When you hear the description of Room 237, you may very well be on the back foot, making your way for the door. The focus of Room 237 is the alleged hidden meanings within Stanley Kubrick’s film adaptation of The Shining. The prospect of such a film is not as mind boggling as you might think.
Director Rodney Ascher has not taken the easy route and selected psychologists and film experts, instead or at least it seems that he has selected fans of the movie who have their own interpretations of what Kubrick was trying to tell his audience back in 1980.
While some of the definitions in the movie seem incredibly plausible, some are just downright ridiculous; one such definition includes a sexual reference in which the analyst claims that a letter tray turns into an erection. Another concern is the amount of time and thought put into developing a map of the Overlook hotel, in order to prove the point that the hotels internal structure is impossible.
As Room 237 unravels you are hit with a combination of hilarity, and almost disgust. Each aspect that has plausibility is met with something utterly preposterous. Ascher has done a remarkable job of providing balance, making sure that every now and again you are thrown something that makes you really question if Kubrick was in actual fact using the movie to get out a personal agenda.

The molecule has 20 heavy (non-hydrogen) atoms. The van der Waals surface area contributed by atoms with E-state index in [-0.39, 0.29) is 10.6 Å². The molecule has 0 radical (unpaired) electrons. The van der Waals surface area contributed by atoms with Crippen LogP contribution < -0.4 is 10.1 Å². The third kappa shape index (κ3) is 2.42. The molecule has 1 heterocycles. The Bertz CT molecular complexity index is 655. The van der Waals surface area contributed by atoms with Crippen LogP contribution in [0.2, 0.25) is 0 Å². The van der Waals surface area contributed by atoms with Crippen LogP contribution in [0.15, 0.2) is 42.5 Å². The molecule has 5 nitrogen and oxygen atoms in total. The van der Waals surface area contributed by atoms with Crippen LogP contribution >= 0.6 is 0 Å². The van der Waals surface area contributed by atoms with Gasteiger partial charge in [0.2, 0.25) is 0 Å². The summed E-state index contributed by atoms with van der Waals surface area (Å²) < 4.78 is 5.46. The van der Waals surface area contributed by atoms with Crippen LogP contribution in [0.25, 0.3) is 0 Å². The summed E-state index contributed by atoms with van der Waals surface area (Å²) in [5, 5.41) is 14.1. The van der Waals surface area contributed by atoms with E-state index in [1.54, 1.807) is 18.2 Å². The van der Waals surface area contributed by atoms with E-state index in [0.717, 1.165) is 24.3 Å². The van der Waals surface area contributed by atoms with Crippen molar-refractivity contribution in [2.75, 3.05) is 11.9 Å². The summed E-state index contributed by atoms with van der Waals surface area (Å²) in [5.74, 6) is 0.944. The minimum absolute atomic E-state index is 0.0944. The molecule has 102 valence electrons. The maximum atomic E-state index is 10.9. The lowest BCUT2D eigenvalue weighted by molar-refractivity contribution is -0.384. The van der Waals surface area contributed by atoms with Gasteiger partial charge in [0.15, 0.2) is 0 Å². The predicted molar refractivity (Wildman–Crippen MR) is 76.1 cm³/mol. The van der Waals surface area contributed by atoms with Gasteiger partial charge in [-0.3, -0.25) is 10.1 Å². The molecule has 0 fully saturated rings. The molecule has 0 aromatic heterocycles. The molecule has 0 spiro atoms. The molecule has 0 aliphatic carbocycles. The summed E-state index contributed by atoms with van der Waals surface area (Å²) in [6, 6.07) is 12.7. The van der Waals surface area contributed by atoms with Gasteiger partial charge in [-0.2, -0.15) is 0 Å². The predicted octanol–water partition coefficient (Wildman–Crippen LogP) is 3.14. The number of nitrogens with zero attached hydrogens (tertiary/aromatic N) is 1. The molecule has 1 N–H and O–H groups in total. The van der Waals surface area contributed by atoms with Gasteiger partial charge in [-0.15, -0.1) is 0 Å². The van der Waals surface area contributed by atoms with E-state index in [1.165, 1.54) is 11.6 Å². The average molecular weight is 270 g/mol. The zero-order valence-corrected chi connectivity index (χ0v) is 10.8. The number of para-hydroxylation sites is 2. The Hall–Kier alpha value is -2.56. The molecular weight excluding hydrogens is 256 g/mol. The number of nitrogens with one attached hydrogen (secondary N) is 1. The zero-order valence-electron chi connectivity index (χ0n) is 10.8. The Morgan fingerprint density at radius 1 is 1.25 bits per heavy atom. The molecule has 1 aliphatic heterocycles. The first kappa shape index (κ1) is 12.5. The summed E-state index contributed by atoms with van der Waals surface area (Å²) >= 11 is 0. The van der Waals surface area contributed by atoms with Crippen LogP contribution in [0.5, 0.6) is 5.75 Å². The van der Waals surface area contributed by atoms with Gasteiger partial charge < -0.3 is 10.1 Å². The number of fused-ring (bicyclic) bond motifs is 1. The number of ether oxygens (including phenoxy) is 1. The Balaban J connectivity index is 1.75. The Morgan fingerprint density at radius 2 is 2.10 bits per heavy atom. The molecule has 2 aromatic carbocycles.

Room 237 is a really enjoyable movie, sadly however it is weakened by intercut footage of movies that are in no way liked to Kubrick or The Shining, such as Lamberto Bava’s Demons. There is a distinct lack of personality to the movie, in that never once do you see the face of the people who are bestowing their knowledge upon you, and it would be rather nice to put faces to the vocals.
Stanley Kubrick was known worldwide as a genius, it would be wonderful to know if any of the more plausible explanations explained in this documentary are true, and this is the strength of the documentary, for it’s an answer we will probably never know.